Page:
Supreme Court Releases Decision that Will Impact Equality Rights Claims by People with Disabilities

Monday, July 25, 2011

July 25, 2011-Toronto --The Supreme Court of Canada released its decision on July 21, 2011 in the case of Cunningham v. Alberta.  The case was heard on December 16, 2010.  Represented by Laurie Letheren and Tess Sheldon of ARCH Disability Law Centre, the Canadian Association for Community Living (CACL) had intervened in the appeal before the Supreme Court.

The primary issue that the Court addressed was whether Sections 75 and 90 of the Métis Settlements Act (MSA) that prohibit individuals with Indian status from holding Métis settlement membership violate the guarantee of equality under Section 15 of the Charter of Rights and Freedoms. The Cunninghams are lifelong residents of the Peavine Métis Settlement.  Their membership in the Settlement was terminated when they obtained status under the Indian Act. They argued that their termination from membership in the Peavine Métis Settlement violates the guarantee of equality of Section 15 of the Charter.  

The Supreme Court concluded the MSA is an ameliorative program and that Section 15(2) of the Charter protects the MSA from a claim of equality violations. Ameliorative programs, sometimes known as “affirmative action”, are programs that target a specific disadvantaged group in order to benefit members of that group. The Court concluded that in order to benefit one group it is necessary to exclude others from the benefits of the program. Section 15(2) allows for this form of “discriminatory” state action which would otherwise be contrary to Section 15.

The Court found that the purpose and effect of the MSA is to enhance Métis identity, culture, and self-governance by creating a land base for Métis.  The exclusion of status Indians from membership in the new Métis land base serves and advances this object and hence is protected by Section 15(2).

In their submissions to the Court, CACL provided the Court with examples of how, when faced with a Charter challenge to a government program, government respondents have increasingly succeeded in shielding a program from an inquiry into whether the program breaches equality rights by asserting that the programs are ameliorative. The CACL argued that Section 15(2) should only be applied in the claims of “reverse discrimination” where a claimant is challenging the very existence of the program.  It was the CACL’s position that claims made by members of disadvantaged groups who assert that they were excluded from a program that was intended to benefit them or who assert that the program has a discriminatory impact on them should still undergo full scrutiny under Section 15(1) to determine whether the groups’ equality rights are violated by the program.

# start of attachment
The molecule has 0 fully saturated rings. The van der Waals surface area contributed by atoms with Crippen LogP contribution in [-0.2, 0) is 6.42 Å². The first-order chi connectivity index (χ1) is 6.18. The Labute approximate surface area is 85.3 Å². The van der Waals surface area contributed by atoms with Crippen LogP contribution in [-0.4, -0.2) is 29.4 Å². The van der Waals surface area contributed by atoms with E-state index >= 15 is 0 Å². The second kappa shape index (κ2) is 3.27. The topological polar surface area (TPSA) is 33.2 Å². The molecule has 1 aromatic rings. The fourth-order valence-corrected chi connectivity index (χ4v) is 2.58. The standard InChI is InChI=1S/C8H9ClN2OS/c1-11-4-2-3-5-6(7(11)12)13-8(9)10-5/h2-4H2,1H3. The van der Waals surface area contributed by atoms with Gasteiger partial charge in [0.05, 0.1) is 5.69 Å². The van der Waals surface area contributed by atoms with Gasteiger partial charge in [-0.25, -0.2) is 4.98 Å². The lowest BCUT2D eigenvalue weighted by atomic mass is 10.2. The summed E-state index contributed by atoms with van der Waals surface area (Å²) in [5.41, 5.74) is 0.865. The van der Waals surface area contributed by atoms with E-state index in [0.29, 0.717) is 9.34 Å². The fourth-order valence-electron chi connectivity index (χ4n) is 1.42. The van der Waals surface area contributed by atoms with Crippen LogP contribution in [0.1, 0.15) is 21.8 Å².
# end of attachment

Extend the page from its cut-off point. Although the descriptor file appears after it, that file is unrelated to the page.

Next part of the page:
Letheren and Sheldon state that it is unfortunate that in this decision the Supreme Court did not acknowledge that claims of “under inclusion” or “adverse impact” must be afforded full scrutiny under Section 15(1) of the Charter in order to insure that the Charter’s goal of substantive equality is advanced.  The Court states, “Section 15(2) affirms that governments may not be able to help all members of a disadvantaged group at the same time, and should be permitted to set priorities. If governments are obliged to benefit all disadvantaged people (or all subsets of disadvantaged people) equally, they may be precluded from using targeted programs to achieve specific goals relating to specific groups … All the government need show is that it was rational for the state to conclude that the means chosen to reach its ameliorative goal would contribute to [its ameliorative] purpose”.

Letheren suggests that the Court’s decision may be of some assistance to equality seeking groups by limiting the ability of government respondents to shield the claim from an equality analysis by simply declaring the program to be ameliorative without having to backup this claim.  The Court has stated that “The object of an ameliorative program must be determined as a matter of statutory interpretation, having regard to the words of the enactment, expressions of legislative intent, the legislative history, and the history and social situation of the affected groups.  Defining the objective of the ameliorative program too broadly or too narrowly will skew the analysis.”

As well, Sheldon explains that the Court may have left some room for future challenges to government claims that all ameliorative programs are protected from Charter scrutiny when the Chief Justice wrote, “These propositions, as discussed [in this decision], suffice to resolve the issue that arises in this case. What is at issue here is a special type of ameliorative program — one designed to enhance and preserve the identity, culture and self-governance of a constitutionally-recognized group… It is therefore unnecessary to embark on a lengthy consideration of precisely what considerations may enter into the issue of how distinctions are made for ameliorative programs in different types of cases.  The law is best left to develop on an incremental basis.”

The full Supreme Court decision can be read at:

For More Information contact:

Laurie Letheren
ARCH Staff Lawyer
416 482 8255 x 232

Tess Sheldon
ARCH Staff Lawyer
416 482 8255 x 234


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